Tumor Vaccine Mops Up Lung Cancer

Vaccine Sics Immune System on Metastatic Cancers

From the WebMD Archives

Feb. 13, 2003 -- Vaccines made from patients' own tumors are safe and seem to work in early human tests. Future enhancements promise to make this a powerful new treatment for deadly cancers.

One reason tumors grow out of control is that T-cells -- which orchestrate immune system attacks -- ignore them. But it's possible to get their attention, say Glenn Dranoff, MD, and colleagues at Boston's Dana Farber Cancer Institute. Dranoff's team developed a vaccine that tells T-cells to target tumors.

In a pilot study, the researchers treated 35 patients whose non-small-cell lung cancers were spreading despite chemotherapy and/or radiation therapy. Tumors removed from their lungs during surgery were ground up into individual cells. The cells were then bioengineered to make a T-cell alerting chemical signal. Patients got injections of this vaccine once or twice a week.

"This is the first concerted effort to make vaccines against lung cancer," Dranoff tells WebMD. "This initial phase I study shows the approach is feasible. It does involve making patient-specific vaccines. And it is very well tolerated. In contrast to conventional treatments for cancer, there were only very minor reactions. This study shows that the immune response against lung-cancer cells can be improved through a vaccine strategy. And there is the suggestion of some encouraging clinical findings in a minority of patients."

Encouraging indeed. For two patients, surgery successfully removed their lung tumors. More than three and a half years after vaccine treatment, they remain cancer free. Five other patients had stable disease for 33, 19, 12, 10, and three months after vaccine treatment. Antitumor immune responses were seen in 18 of 22 patients. Nine of the patients had to leave the study early because of rapid disease progression.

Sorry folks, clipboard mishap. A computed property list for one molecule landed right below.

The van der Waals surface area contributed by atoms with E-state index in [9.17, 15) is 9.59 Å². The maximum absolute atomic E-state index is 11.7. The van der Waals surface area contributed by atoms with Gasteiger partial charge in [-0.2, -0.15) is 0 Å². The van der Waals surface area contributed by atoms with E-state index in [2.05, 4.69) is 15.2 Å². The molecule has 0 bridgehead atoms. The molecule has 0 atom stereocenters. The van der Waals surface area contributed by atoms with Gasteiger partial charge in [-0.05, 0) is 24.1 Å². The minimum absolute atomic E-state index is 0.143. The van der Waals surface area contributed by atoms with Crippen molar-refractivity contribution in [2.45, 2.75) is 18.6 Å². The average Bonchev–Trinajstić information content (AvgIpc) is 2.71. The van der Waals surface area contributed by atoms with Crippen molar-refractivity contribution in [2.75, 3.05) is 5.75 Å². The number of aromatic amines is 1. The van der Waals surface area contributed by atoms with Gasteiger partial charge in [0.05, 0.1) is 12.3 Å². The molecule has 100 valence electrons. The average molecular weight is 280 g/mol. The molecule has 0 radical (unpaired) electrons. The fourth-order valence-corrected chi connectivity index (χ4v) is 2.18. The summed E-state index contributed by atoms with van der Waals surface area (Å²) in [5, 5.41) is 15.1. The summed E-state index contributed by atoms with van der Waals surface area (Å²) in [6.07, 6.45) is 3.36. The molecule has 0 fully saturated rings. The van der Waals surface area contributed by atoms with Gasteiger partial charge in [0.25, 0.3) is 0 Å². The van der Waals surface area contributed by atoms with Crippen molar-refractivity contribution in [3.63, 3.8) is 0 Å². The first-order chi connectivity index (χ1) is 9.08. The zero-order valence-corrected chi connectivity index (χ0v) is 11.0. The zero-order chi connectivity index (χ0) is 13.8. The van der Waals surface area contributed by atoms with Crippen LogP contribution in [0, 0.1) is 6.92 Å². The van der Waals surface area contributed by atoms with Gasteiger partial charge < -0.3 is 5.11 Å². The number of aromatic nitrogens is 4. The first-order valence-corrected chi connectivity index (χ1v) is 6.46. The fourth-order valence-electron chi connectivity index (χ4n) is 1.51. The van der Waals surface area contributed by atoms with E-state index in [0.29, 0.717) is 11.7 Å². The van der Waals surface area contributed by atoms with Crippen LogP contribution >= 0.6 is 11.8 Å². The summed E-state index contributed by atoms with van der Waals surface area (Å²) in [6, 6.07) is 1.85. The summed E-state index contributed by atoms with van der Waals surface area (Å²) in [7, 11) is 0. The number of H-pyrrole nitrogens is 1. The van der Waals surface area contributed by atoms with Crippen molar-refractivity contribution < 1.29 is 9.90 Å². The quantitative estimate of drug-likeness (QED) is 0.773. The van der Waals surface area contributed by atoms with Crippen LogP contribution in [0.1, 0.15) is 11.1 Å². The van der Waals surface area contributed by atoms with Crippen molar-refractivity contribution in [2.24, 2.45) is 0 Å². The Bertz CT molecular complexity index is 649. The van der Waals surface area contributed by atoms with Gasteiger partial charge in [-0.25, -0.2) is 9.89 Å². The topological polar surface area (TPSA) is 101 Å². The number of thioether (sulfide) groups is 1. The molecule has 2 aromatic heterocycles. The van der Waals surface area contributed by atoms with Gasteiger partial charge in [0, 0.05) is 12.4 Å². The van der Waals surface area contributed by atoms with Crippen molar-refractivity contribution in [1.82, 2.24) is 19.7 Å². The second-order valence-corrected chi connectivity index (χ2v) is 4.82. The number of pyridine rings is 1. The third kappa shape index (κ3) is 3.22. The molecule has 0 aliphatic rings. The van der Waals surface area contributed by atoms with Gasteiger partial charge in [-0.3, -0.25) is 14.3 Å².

Cell Genesys Inc., in Foster City, Calif., is developing the vaccine as a cancer treatment. The company is sponsoring phase II safety/efficacy clinical trials.

"As a single agent, this approach would be potentially much more useful in patients in the early stages of lung cancer," Dranoff notes. "It might be considered for testing in lung-cancer patients after their original tumor is removed. In the setting of advanced disease, we are going to examine vaccination in combination with other treatments."

The study findings impress immunologist Cassian Yee, MD, of Fred Hutchinson Cancer Research Center in Seattle. And he knows what he's talking about. Yee's team is using T-cell therapy to halt cancer growth in patients with advanced melanoma. Last year, they reported that eight of 10 patients responded favorably to the treatment. Tumors stopped growing for up to a year in five of the patients; three patients had their tumors shrink.

"The Dranoff study is really good proof of principle that immune therapies can be translated from interesting lab findings into the treatment of patients," Yee tells WebMD. "This is not something that patients with lung cancer can receive immediately. Right now it takes quite a lot of lab work to modify the tumor cells for an individualized vaccine. We may in the future see several developments that will allow this to be used to treat more patients."

The Dranoff study appears in the Feb. 15 issue of the Journal of Clinical Oncology.

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SOURCES: Journal of Clinical Oncology, Feb. 15, 2003. Glenn Dranoff, MD, Dana-Farber Cancer Center Institute, Boston. Cassian Yee, MD, Clinical Research Division, Fred Hutchinson Cancer Research Center, Seattle.

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